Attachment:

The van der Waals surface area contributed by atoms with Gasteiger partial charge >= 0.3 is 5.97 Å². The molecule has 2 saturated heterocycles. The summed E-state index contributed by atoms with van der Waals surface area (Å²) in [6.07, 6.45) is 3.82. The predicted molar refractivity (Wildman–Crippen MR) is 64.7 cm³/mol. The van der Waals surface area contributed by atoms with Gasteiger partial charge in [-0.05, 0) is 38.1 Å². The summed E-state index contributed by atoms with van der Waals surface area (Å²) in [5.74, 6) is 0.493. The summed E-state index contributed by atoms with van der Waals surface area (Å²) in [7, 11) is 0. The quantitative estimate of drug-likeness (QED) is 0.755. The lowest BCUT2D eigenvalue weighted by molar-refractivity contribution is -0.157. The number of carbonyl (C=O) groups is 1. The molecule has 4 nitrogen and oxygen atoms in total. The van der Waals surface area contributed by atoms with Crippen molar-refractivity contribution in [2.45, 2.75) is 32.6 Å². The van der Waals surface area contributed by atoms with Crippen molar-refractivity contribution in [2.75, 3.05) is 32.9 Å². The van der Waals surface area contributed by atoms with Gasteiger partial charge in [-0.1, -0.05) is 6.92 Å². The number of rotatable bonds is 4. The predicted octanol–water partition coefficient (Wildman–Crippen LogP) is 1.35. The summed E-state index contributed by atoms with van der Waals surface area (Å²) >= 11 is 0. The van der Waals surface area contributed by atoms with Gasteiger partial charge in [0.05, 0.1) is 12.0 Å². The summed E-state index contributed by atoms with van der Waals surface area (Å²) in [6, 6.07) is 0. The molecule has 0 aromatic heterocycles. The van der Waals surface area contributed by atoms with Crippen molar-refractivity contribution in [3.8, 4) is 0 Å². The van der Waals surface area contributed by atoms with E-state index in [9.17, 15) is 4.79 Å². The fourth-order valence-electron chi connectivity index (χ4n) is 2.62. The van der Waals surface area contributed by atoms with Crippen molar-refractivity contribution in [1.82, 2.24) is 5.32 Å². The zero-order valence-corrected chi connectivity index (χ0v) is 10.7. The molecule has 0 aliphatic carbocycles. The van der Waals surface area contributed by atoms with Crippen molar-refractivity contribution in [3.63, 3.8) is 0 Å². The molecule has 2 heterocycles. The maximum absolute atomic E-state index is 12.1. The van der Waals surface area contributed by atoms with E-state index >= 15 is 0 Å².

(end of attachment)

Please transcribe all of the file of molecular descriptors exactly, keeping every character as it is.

The van der Waals surface area contributed by atoms with Gasteiger partial charge >= 0.3 is 5.97 Å². The molecule has 2 saturated heterocycles. The summed E-state index contributed by atoms with van der Waals surface area (Å²) in [6.07, 6.45) is 3.82. The predicted molar refractivity (Wildman–Crippen MR) is 64.7 cm³/mol. The van der Waals surface area contributed by atoms with Gasteiger partial charge in [-0.05, 0) is 38.1 Å². The summed E-state index contributed by atoms with van der Waals surface area (Å²) in [5.74, 6) is 0.493. The summed E-state index contributed by atoms with van der Waals surface area (Å²) in [7, 11) is 0. The quantitative estimate of drug-likeness (QED) is 0.755. The lowest BCUT2D eigenvalue weighted by molar-refractivity contribution is -0.157. The number of carbonyl (C=O) groups is 1. The molecule has 4 nitrogen and oxygen atoms in total. The van der Waals surface area contributed by atoms with Crippen molar-refractivity contribution in [2.45, 2.75) is 32.6 Å². The van der Waals surface area contributed by atoms with Crippen molar-refractivity contribution in [2.75, 3.05) is 32.9 Å². The van der Waals surface area contributed by atoms with Gasteiger partial charge in [-0.1, -0.05) is 6.92 Å². The number of rotatable bonds is 4. The predicted octanol–water partition coefficient (Wildman–Crippen LogP) is 1.35. The summed E-state index contributed by atoms with van der Waals surface area (Å²) >= 11 is 0. The van der Waals surface area contributed by atoms with Gasteiger partial charge in [0.05, 0.1) is 12.0 Å². The summed E-state index contributed by atoms with van der Waals surface area (Å²) in [6, 6.07) is 0. The molecule has 0 aromatic heterocycles. The van der Waals surface area contributed by atoms with Crippen molar-refractivity contribution in [3.8, 4) is 0 Å². The van der Waals surface area contributed by atoms with E-state index in [9.17, 15) is 4.79 Å². The fourth-order valence-electron chi connectivity index (χ4n) is 2.62. The van der Waals surface area contributed by atoms with Crippen molar-refractivity contribution in [1.82, 2.24) is 5.32 Å². The zero-order valence-corrected chi connectivity index (χ0v) is 10.7. The molecule has 0 aliphatic carbocycles. The van der Waals surface area contributed by atoms with Crippen molar-refractivity contribution in [3.63, 3.8) is 0 Å². The molecule has 2 heterocycles. The maximum absolute atomic E-state index is 12.1. The van der Waals surface area contributed by atoms with E-state index >= 15 is 0 Å².